For more than a century and a half, La Traviata has been one of opera’s enduring favorites, beloved equally by neophytes and aficionados.
But that doesn’t mean it’s easy to get right. Dramatic and musical requirements are considerable. The story – remarkable in its time for a contemporary setting and a focus on real-life problems – is so good that the audience demands first-rate theatre. (And how to translate this now period piece into something that still feels vital?)
Traviata also needs at least three accomplished singing actors – none more so than the soprano singing Violetta, who at different points in the score needs to fully command coloratura, dramatic and lyric skills.
In an across-the-board strong evening, Opera Philadelphia had a triumph with their Violetta – soprano Lisette Oropesa. This was her role debut, and it was reasonable to wonder if it was a stretch. Oropesa is a lyric soprano with an upward extension and fine flexibility. No doubt some of the score would suit her – but could she manage the more dramatic sections, especially in the 2,900-seat Academy of Music?
From her first phrase, it was clear that Oropesa’s superb technique, scrupulous preparation, and dramatic credibility would carry the night.
It is possible for a lyric singer to be a great Violetta – among recordings, one I treasure is Bidu Sayão from the Met, who imprinted the role with her distinctive prettiness and pathos. It was Sayão I thought of as I heard how easily Oropesa’s voice carried in the large space, and how elegantly she shaped every phrase, always making the words matter. Throughout, there was telling attention to detail, from the little internal trills in “Sempre libera” that hardly any sopranos today bother with, to the gorgeously tapered phrase endings in “Addio, del passato.” And of course, it helps that Oropesa, like Sayão, is ravishing looking – in her 1950s gowns here (see more on that below), she resembled Pier Angeli.
Oropesa negotiated all of Traviata with distinction, but Act III is her trump card – heart stoppingly beautiful, vocally and dramatically. If Oropesa can find a way to bring some of the morbidezza she has here into her first and second acts, she will be one of the truly great Violettas in memory.
Alek Shrader (Alfredo) and Stephen Powell (Germont) offered strong support, theatrically and vocally. Shrader is most effective in the ardent, propulsive moments of the score (conductor Corrado Rovaris’s very brisk tempos suited him), always alert to rhythm and text. He did some meltingly lovely soft singing in “Parigi, o cara,” but elsewhere was a little short on legato line. (There was a sense of separation in Shrader’s middle and upper registers, suggesting he may not have been in best form.) Powell’s genuine Verdi baritone and authoritative presence make him a natural for this role. There were some too-blunt phrase endings, but more often his singing was a lesson in musicality – the little grace notes in “Di Provenza il mar” one example among many, and for once the cabaletta felt like it had a dramatic (not merely decorative) point.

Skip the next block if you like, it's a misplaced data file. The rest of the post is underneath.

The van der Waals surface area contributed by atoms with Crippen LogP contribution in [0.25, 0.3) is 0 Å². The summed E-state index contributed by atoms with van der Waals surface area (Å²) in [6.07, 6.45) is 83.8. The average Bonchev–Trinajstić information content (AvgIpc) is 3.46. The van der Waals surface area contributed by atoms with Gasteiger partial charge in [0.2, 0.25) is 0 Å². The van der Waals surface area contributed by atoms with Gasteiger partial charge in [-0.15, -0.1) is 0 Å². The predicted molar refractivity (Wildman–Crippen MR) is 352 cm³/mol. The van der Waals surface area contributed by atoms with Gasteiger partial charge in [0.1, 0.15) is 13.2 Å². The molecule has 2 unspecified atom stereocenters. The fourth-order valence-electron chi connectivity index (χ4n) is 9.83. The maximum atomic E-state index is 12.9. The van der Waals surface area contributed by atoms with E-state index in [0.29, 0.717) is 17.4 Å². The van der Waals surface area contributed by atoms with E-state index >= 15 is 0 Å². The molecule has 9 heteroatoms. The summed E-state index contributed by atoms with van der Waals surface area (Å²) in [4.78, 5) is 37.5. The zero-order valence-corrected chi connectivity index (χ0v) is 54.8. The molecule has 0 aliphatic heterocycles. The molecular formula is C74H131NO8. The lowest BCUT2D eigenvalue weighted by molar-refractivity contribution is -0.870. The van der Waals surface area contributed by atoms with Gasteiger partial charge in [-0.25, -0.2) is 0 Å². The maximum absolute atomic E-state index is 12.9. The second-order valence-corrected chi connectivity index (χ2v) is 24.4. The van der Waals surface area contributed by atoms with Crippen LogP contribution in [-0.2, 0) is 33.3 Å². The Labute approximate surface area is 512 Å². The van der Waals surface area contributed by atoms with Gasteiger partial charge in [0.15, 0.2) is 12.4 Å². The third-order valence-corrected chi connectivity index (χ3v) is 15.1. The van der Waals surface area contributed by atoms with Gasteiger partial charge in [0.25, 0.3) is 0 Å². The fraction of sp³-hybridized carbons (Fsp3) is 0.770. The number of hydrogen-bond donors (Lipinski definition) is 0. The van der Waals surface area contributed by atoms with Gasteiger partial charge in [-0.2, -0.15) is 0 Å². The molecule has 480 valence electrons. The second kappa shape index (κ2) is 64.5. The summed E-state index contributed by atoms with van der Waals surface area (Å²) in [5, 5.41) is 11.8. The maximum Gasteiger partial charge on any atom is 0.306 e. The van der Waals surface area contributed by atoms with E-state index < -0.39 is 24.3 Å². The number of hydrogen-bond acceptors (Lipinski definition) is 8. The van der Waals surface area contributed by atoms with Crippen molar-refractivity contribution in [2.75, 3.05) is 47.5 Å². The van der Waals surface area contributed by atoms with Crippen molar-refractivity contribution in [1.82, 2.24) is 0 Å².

Maestro Rovaris led an energetic, notably fast reading of the score, and the orchestra played very well. The forward momentum made for a very exciting Act I, and gave the Act III scene I confrontation between Violetta and Alfredo a wonderful urgency. Elsewhere, I wished he would let up on the reins from time to time, especially to let Oropesa and Shrader spin out some of their quieter moments.
The supporting cast was likewise good, including Katherine Pracht (Flora), Rachel Sterrenberg (Annina), and Daniel Mobbs (Baron Douphol). I think it’s now a law that every opera production must have a hunky, shirtless baritone – here, it’s Jarrett Ott, who, as the Marchese d’Obigny, dances sexily with both male and female guests at Flora’s party. Both voice and torso are worthy of admiration.
The loucheness of that party scene is a notable aspect of Paul Curran’s lively production, which resets the action to the mid-1950s. But even those who fear Regie-style reinterpretation needn’t worry – this is, for the most part, a Traviata that finds an elegant middle-distance between tradition and innovation, with only a few details that jarred (a group of supernumeraries moving furniture in Act II briefly made the life-and-death confrontation between Violetta and Germont – one of the opera’s tensest and most intimate moments – look like it was being played in front of an episode of Trading Spaces.)
In all, an extraordinary achievement by Opera Philadelphia, and especially Lisette Oropesa. I think the opening night audience knew it, too – and it cheered my heart that they applauded even more enthusiastically for her exquisite fil di voce singing in “Dite alla giovine” than for the more sure-fire crowd pleasing E flat in “Sempre libera.”
Performances through October 11 at Opera Philadelphia